Posted on: September 27, 2015
Posted by: rocky
In a recent study published in Frontiers in Public Health, researchers from New Zealand and the United States determined that up to 90% of men, up to 80% of women, and up to 50% of children in 30 developed countries, including the U.S., were overfat.
These percentages are disturbingly high, higher even than the numbers for people who are overweight or obese.
What does it mean to be overfat, and how does it differ from being overweight or obese? The latter two are simply measures of body weight with no consideration of how much body fat we’re carrying around. Even body mass index (BMI) only considers weight in terms of height.
Overfat is not determined by weight, but by the ratio of our body’s fat mass to muscle mass. The percentage of our body that is made up of fat – and the percentage made up of muscle – is known as our body composition.
You are deemed to be overfat when your percentage of fat to muscle is high enough to risk negative health consequences. The most unhealthy form of body fat is abdominal or belly fat.
In a medical news release that accompanied the publication of the study, one of the study’s authors, Dr. Philip Maffetone, asserted: “Excess body fat, especially abdominal fat, is associated with increased risk of chronic diseases, increased morbidity and mortality, and reduced quality of life.”
Two people could be the exact same weight but have very different body compositions. What Is Body Composition?
In the authors’ study, using a triangle graph they created (shown at the beginning of this article), they explained the entire process, beginning with the key cause of excess body fat – a poor diet.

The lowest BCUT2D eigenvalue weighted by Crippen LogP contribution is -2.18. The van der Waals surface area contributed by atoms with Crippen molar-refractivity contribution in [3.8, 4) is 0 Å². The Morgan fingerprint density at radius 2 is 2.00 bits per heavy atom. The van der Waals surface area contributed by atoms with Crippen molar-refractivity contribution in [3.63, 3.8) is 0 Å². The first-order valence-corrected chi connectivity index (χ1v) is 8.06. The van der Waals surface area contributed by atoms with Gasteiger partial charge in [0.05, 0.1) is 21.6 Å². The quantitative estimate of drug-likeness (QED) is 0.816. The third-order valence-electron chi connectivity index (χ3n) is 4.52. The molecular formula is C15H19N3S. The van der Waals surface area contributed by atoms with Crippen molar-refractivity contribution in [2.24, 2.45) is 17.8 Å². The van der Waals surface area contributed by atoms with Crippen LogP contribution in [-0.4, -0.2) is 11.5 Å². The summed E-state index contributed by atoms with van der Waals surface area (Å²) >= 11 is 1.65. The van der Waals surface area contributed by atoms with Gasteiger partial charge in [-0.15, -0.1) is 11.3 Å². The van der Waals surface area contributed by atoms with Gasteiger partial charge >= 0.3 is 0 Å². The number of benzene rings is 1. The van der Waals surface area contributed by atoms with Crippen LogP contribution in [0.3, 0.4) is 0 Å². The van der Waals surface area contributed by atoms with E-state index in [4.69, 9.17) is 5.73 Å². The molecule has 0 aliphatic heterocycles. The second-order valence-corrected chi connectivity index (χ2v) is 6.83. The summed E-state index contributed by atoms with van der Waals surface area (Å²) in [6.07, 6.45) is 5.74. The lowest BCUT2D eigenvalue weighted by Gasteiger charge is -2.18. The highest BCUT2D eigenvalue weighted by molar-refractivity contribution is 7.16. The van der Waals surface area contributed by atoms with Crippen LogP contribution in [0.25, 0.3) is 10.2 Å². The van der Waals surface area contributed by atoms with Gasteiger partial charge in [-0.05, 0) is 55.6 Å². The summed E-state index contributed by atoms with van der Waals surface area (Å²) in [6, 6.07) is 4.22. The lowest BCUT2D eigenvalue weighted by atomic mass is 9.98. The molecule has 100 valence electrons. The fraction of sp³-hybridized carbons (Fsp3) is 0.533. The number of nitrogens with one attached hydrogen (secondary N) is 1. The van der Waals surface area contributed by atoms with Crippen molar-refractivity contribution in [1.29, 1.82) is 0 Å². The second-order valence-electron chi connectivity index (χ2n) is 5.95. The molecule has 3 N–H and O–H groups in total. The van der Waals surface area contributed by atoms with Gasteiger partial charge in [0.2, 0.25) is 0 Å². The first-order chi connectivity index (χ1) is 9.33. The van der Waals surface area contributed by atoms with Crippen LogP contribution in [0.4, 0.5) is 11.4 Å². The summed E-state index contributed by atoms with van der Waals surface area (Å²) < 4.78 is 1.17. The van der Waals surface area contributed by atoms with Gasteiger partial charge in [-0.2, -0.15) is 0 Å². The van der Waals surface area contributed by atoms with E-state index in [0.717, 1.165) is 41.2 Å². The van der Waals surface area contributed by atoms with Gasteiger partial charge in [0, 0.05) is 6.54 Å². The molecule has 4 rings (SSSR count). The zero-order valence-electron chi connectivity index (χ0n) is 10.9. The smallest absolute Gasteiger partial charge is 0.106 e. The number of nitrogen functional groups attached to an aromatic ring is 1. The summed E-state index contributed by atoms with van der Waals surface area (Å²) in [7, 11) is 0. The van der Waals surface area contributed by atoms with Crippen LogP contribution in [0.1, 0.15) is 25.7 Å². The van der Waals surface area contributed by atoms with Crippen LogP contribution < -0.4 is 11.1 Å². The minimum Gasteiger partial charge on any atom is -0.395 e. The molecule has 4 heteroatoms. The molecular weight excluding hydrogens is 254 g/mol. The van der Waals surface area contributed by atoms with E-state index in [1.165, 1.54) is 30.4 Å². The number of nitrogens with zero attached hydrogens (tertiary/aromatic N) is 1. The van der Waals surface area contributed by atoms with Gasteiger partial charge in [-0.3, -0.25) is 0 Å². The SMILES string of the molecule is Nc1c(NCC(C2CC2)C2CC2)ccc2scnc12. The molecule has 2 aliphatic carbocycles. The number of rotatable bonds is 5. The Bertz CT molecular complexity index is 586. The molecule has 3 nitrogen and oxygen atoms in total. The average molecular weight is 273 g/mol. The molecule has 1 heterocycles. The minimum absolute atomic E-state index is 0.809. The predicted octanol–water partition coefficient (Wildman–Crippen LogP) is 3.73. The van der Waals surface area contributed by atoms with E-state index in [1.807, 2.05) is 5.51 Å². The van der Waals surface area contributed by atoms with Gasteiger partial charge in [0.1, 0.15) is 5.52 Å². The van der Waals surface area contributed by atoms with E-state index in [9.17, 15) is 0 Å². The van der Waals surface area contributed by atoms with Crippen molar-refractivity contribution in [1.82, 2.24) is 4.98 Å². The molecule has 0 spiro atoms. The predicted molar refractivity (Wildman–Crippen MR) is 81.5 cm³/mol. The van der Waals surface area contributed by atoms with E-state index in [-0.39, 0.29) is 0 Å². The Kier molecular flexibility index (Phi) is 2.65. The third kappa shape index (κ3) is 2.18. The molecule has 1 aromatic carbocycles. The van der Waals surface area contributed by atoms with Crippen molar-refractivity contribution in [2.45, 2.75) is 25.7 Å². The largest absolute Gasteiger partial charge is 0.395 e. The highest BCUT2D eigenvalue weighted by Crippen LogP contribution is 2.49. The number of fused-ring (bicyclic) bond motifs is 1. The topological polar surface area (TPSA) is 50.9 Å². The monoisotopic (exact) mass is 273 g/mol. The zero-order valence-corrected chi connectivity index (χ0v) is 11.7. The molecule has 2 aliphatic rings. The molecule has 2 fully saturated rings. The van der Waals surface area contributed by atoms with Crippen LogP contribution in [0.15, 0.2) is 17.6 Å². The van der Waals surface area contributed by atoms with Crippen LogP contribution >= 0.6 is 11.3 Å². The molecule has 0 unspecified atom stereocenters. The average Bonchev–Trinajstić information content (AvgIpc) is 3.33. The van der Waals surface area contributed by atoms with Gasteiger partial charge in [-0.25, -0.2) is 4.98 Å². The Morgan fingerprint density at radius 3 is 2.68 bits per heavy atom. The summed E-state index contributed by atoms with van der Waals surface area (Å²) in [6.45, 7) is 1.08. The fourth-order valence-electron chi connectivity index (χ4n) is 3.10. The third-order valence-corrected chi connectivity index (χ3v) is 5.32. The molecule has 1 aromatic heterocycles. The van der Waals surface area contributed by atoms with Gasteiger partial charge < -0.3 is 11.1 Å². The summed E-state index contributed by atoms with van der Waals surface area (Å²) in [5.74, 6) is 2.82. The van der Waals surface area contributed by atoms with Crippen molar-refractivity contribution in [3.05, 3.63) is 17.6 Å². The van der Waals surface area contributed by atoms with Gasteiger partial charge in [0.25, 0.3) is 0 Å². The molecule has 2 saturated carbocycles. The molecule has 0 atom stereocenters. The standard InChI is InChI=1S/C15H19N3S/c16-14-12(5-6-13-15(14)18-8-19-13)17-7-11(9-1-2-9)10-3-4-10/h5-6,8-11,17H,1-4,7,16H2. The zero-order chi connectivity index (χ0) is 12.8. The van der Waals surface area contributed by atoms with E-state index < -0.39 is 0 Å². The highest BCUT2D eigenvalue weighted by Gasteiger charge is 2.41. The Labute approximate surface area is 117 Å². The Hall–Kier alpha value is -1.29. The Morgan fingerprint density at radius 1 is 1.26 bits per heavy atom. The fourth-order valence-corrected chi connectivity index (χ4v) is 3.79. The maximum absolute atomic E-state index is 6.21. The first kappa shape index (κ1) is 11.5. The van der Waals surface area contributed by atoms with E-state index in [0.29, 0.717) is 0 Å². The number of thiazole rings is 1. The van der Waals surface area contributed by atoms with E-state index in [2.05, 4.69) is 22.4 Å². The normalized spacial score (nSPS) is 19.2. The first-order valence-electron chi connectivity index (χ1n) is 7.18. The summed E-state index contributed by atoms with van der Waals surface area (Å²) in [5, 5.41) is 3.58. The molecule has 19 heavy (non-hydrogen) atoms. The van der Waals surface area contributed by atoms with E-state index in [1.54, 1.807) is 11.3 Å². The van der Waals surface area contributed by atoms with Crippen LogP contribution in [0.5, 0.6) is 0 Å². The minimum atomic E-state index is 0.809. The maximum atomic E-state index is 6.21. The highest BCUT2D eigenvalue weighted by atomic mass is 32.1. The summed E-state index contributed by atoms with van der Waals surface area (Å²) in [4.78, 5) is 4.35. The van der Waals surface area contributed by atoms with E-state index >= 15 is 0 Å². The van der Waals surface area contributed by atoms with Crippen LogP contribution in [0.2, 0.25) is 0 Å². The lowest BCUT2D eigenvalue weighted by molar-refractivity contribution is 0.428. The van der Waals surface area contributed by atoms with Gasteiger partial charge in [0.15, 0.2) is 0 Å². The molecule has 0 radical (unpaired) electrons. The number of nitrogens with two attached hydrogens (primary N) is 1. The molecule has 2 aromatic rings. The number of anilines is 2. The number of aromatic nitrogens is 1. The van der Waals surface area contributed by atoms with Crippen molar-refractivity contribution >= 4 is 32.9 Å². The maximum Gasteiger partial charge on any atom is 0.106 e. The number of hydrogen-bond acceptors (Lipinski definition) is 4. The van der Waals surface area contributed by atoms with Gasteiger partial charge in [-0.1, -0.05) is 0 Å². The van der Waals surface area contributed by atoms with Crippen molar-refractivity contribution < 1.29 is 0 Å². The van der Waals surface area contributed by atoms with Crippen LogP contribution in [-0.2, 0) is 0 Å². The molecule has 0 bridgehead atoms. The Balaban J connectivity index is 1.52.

Excess body fat leads to insulin resistance and chronic inflammation, which in turn leads to high triglycerides, high glucose levels, high cholesterol, sleep apnea, high blood pressure, and belly fat. From there, we sadly progress to diseases and killers like stroke, arthritis, heart disease, polycystic ovaries, pulmonary disease, gout, cancer, type 2 diabetes, gallbladder disease, and nonalcoholic fatty liver.
Though your bathroom scale may tell you that your weight is normal, if too much of your weight comes from fat and too much of that fat is concentrated in the abdominal area, you may be overfat, and at risk of serious health challenges.
And though the increases in the past three decades in overweight and obesity in developed countries are now leveling off (and that’s certainly good news), the overfat population is continuing to increase, pointed out lead researcher Dr. Paul Laursen of Auckland University of Technology in New Zealand and colleagues.
Summing Up: As a population, we are losing muscle and adding fat, much of it at the waistline.
The authors have a basic recommendation for determining if you’re overfat....
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